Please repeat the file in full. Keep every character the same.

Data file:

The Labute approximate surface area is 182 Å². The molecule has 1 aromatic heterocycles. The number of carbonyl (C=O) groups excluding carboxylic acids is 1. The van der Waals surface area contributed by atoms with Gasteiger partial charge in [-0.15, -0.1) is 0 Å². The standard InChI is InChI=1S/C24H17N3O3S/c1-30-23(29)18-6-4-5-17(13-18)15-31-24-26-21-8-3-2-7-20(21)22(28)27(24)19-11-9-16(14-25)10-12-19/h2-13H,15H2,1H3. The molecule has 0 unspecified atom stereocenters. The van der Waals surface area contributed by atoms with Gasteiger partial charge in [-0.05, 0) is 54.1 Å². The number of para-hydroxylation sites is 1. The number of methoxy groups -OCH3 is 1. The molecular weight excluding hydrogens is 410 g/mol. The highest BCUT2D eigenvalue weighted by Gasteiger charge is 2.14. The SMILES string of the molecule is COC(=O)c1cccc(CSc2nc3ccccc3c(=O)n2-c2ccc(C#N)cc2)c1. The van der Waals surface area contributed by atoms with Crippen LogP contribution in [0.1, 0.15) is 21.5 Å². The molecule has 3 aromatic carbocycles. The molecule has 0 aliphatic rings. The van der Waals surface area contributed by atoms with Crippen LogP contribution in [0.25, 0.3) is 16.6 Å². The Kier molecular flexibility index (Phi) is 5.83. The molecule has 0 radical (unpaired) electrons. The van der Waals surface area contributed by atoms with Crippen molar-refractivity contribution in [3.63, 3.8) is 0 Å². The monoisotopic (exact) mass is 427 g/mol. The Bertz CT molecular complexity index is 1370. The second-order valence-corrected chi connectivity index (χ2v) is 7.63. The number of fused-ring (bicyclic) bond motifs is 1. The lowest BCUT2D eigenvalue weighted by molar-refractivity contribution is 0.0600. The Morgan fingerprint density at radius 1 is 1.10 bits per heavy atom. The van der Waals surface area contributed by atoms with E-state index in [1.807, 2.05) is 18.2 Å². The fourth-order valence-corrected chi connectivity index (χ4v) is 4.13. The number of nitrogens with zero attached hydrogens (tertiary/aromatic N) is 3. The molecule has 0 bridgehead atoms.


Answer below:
The Labute approximate surface area is 182 Å². The molecule has 1 aromatic heterocycles. The number of carbonyl (C=O) groups excluding carboxylic acids is 1. The van der Waals surface area contributed by atoms with Gasteiger partial charge in [-0.15, -0.1) is 0 Å². The standard InChI is InChI=1S/C24H17N3O3S/c1-30-23(29)18-6-4-5-17(13-18)15-31-24-26-21-8-3-2-7-20(21)22(28)27(24)19-11-9-16(14-25)10-12-19/h2-13H,15H2,1H3. The molecule has 0 unspecified atom stereocenters. The van der Waals surface area contributed by atoms with Gasteiger partial charge in [-0.05, 0) is 54.1 Å². The number of para-hydroxylation sites is 1. The number of methoxy groups -OCH3 is 1. The molecular weight excluding hydrogens is 410 g/mol. The highest BCUT2D eigenvalue weighted by Gasteiger charge is 2.14. The SMILES string of the molecule is COC(=O)c1cccc(CSc2nc3ccccc3c(=O)n2-c2ccc(C#N)cc2)c1. The van der Waals surface area contributed by atoms with Crippen LogP contribution in [0.1, 0.15) is 21.5 Å². The molecule has 3 aromatic carbocycles. The molecule has 0 aliphatic rings. The van der Waals surface area contributed by atoms with Crippen LogP contribution in [0.25, 0.3) is 16.6 Å². The Kier molecular flexibility index (Phi) is 5.83. The molecule has 0 radical (unpaired) electrons. The van der Waals surface area contributed by atoms with Crippen molar-refractivity contribution in [3.63, 3.8) is 0 Å². The monoisotopic (exact) mass is 427 g/mol. The Bertz CT molecular complexity index is 1370. The second-order valence-corrected chi connectivity index (χ2v) is 7.63. The number of fused-ring (bicyclic) bond motifs is 1. The lowest BCUT2D eigenvalue weighted by molar-refractivity contribution is 0.0600. The Morgan fingerprint density at radius 1 is 1.10 bits per heavy atom. The van der Waals surface area contributed by atoms with E-state index in [1.807, 2.05) is 18.2 Å². The fourth-order valence-corrected chi connectivity index (χ4v) is 4.13. The number of nitrogens with zero attached hydrogens (tertiary/aromatic N) is 3. The molecule has 0 bridgehead atoms.